CenturyLink is one of the founding members of the "Invest in Broadband for America" coalition, which is working to push for the FCC to reconsider its business broadband proposal.
"Invest in Broadband for America" will push for the FCC to reconsider business broadband proposal
Five U.S. network infrastructure providers today announced they were combining their efforts to preserve critical network infrastructure and competition in the business broadband market.
The companies, who together operate data and fiber transport networks in all 50 states, provide dedicated connections, or "special access," to competitors who need to reach fiber networks to market competing telecom services. Substantial and ongoing investments in these services are what connect businesses, homes, cell towers for wireless traffic and data services for millions of users. The Federal Communications Commission (FCC) has recently proposed sweeping and questionable new regulations on the special access market and incumbent providers.
The "Invest in Broadband for America" coalition (www.investinbroadband.org) is made up of CenturyLink, Inc. (NYSE: CTL), Cincinnati Bell, Inc. (NYSE: CBB), Consolidated Communications, Inc. (NASDAQ: CNSL), FairPoint Communications, Inc. (NASDAQ: FRP) and Frontier Communications (NASDAQ: FTR).
The same companies were joined last month by AT&T Inc. (NYSE: T) in filing a motion to strike the "irretrievably flawed" data framework underlying the FCC’s recent business broadband services proposal. According to the motion, the record shows that several major cable providers did not clearly or fully report that they were able to provide at least 22 times more business data services using metro Ethernet than were reflected by the original data in 2013.
"First and foremost, it is crucial that the FCC get the data right on competition in the marketplace before flying blindly into a major policy decision," said John Jones, CenturyLink Senior Vice President, Public Policy and Government Relations. "Important decisions are best made with accurate data. What is at stake here is the definition of ‘competition.’ That definition will have a substantial impact on the telecom and national economy for years to come. Think investment, suppliers, employees, infrastructure and contractors."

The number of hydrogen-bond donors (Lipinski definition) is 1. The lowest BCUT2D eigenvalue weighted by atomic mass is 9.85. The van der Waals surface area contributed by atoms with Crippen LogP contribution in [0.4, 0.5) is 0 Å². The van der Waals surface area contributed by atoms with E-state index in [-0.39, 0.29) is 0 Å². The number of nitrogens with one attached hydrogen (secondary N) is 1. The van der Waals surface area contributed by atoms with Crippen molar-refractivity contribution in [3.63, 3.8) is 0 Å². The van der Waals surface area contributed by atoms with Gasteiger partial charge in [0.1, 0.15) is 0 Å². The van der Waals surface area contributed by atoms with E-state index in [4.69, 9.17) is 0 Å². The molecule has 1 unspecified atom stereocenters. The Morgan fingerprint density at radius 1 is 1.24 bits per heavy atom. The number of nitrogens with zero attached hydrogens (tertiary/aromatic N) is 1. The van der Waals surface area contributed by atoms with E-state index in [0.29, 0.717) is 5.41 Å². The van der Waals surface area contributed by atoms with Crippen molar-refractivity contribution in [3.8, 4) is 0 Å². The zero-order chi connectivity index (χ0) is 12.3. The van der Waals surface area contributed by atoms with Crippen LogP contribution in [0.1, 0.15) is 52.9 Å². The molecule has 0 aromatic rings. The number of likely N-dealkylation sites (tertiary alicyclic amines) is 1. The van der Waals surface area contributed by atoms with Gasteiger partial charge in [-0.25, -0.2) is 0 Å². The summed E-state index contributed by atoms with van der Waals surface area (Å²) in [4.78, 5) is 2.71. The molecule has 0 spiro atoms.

According to Kathleen Quinn Abernathy, Frontier Senior Vice President, External Affairs, "It appears much of the FCC’s plan for new regulation of broadband services is for the purpose of subsidizing undefined 5G technology for the wireless industry. This is the same wireless industry that increasingly relies on our robust fiber build-out to move data traffic from smartphones to the public network and has as much as 10 times the earnings of the wireline industry. Without investment into the backhaul infrastructure by the wireline industry, the future of 5G technology could be rendered useless."
The coalition partners are particularly concerned about the potential of unintended consequences for rural and other underserved communities if the FCC’s proposal is passed.
"The underserved rural markets are already trailing large urban areas in investment and higher speeds. This order does nothing to further additional investment, much less competition, in those markets. Under the FCC’s proposal, productivity factors and picking winners and losers with questionable data would make rural markets poor candidates for investments that would enable 5G technology," said Michael T. Skrivan, FairPoint Vice President, Regulatory. "We are concerned the FCC’s rush to regulate would harm the country’s most vulnerable consumers."